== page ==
Elvin Bishop: Rock will set you free, and it will also keep you dry

Jonathon Ng, the Irish singer-songwriter better known as Eden, was fifteen minutes late to his Red Marquee show, and then technical glitches delayed his first number by another five. It wasn’t an auspicious start, and so it was with some surprise that we noticed the place filling up quickly as his second song ended. The guy’s dark, one-man emo-flavored electronica has a certain morbid appeal, but we didn’t think it was magnetic.

And then we realized: It was raining. Pretty hard, too. Which means Eden was one of those chosen few blessed by what we like to call the “wet bonanza”: an automatic full house because people are getting in out of the downpour. As with most people who are visited by this blessing, he didn’t notice it—or, if he did, he didn’t acknowledge it, and, in fact, seemed pretty stoked by the size of the crowd. All his trespasses were forgiven.

Consequently, it took us a while to get out of the Marquee, what with all the bodies, and we wanted to get over to the Green Stage to see the Route 17 Rock and Roll Orchestra, a collection of studio and touring vets who have played Fuji before, usually in a revue style. Today, in the middle of a rainstorm they were featuring four big guest stars, and, miraculously, as soon as the first one, Tortoise Matsumoto, lead singer of Ulfuls, came out in a snazzy maroon suit, the rain stopped. We were thankful for that, not the suit or, for that matter, his earnest versions of American soul music, but the fact that he stopped the rain.


It was guaranteed kitsch, with a trio of dancing girls/backup singers dressed in colorful lame gowns. When Matsumoto was finished, veteran guitarist Chabo Nikaido came out and did some standard rock-type songs. Even since his former musical partner, Kiyoshiro, died he’s been trying to get his job as the unofficial mayor of Fuji Rock, and so he did a nice version of Kiyoshiro’s biggest hit, “Daydream Believer” (Yes, the Monkees song). The girl singers then did their version of “Please Mr. Postman,” punctuated by an appearance by Jason Mayall as the titular mail carrier. To lend the festivities the proper entertainment gravitas, DJ Chris Peppler came out to introduce Elvin Bishop, who looked as if he’d just rolled out of bed. He did a few blues and his one hit, “Fooled Around and Fell in Love,” which was sung by the black guy in an Oakland Athletics shirt who did a pretty amazing imitation of Mickey Thomas and was the best thing about the whole set. It wasn’t until he left the stage that we learned his name: Willie Jordan.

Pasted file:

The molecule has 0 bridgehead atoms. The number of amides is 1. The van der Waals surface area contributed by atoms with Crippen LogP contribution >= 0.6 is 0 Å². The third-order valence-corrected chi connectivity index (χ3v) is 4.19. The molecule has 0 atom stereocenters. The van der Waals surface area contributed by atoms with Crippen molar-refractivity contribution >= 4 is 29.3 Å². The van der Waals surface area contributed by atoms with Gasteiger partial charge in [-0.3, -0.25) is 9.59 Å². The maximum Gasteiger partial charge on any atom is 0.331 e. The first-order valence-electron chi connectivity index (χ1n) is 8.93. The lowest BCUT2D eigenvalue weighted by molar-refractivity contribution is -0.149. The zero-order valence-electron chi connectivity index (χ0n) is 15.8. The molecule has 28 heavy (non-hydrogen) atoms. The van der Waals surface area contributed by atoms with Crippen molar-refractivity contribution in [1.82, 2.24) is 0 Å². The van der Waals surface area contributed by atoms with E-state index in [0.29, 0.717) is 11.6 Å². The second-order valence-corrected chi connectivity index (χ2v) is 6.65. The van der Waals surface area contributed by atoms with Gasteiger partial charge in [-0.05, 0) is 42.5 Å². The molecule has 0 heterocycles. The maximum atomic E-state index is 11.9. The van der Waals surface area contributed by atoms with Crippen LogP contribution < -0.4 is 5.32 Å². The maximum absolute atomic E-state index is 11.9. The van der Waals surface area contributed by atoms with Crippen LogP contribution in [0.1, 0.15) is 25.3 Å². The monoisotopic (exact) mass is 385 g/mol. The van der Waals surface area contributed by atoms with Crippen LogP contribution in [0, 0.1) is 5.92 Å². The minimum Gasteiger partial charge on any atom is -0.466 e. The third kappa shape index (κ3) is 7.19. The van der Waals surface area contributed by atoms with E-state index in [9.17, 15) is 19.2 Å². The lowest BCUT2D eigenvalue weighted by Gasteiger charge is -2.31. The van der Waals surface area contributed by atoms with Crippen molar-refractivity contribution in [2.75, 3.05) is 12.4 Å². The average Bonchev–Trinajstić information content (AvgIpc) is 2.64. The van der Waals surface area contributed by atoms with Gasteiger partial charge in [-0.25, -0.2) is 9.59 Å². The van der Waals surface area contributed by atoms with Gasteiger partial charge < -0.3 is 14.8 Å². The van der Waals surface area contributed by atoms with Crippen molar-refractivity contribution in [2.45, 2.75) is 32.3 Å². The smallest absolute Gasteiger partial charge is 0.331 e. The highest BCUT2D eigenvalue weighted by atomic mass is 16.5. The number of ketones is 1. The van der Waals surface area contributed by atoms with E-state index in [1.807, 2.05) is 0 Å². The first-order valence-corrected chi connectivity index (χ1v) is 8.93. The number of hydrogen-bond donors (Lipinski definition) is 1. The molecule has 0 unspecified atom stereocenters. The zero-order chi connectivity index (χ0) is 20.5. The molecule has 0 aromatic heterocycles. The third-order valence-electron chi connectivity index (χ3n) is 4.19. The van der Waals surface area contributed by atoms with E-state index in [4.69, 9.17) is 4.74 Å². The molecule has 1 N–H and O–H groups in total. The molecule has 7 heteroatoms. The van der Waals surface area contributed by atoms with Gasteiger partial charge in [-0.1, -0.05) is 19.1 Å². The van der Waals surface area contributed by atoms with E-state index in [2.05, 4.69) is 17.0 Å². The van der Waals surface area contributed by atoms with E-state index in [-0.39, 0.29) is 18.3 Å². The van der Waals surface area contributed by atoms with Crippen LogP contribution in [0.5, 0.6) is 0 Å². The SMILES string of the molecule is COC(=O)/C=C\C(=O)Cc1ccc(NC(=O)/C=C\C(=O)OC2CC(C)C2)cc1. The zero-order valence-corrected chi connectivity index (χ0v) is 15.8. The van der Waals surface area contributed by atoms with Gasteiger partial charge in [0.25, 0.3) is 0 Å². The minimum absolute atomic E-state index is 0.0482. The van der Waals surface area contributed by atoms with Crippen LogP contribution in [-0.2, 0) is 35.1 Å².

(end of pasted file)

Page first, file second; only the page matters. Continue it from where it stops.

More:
But the big name of the afternoon was the “wakadaisho” (young general) himself, Yuzo Kayama, who’s pushing 80. Kayama was one of the biggest movie stars of the 60s, but before he was an actor he was known as a guitarist in the Ventures digga-digga-digga-DON mode. He came out and played two instrumentals to prove he can still shred. He then did a passable version of a very good Elvis Presley song, “Blue Moon,” and then his big hit, whose title we can never remember, but it had the hold crowd waving and sniffling. Kayama couldn’t hide his age—his speaking voice is frailer than I remember it from TV—but he still looks good and thinks the kids are all right.

For the big finish, everyone returned to the stage for a version of “Johhny B. Goode” in tribute to Chuck Berry, who died earlier this year. It was obviously a rush job: Chris Peppler contributed a verse but had to read lyrics off his wrist. Even Bishop seemed to be watching the Route 17 guitarist for the changes—doesn’t everybody know the chords to “Johnny B. Goode”? But it all ended on an up note, and it didn’t rain a drop. 

(Text: Philip Brasor; photos: Mark Thompson)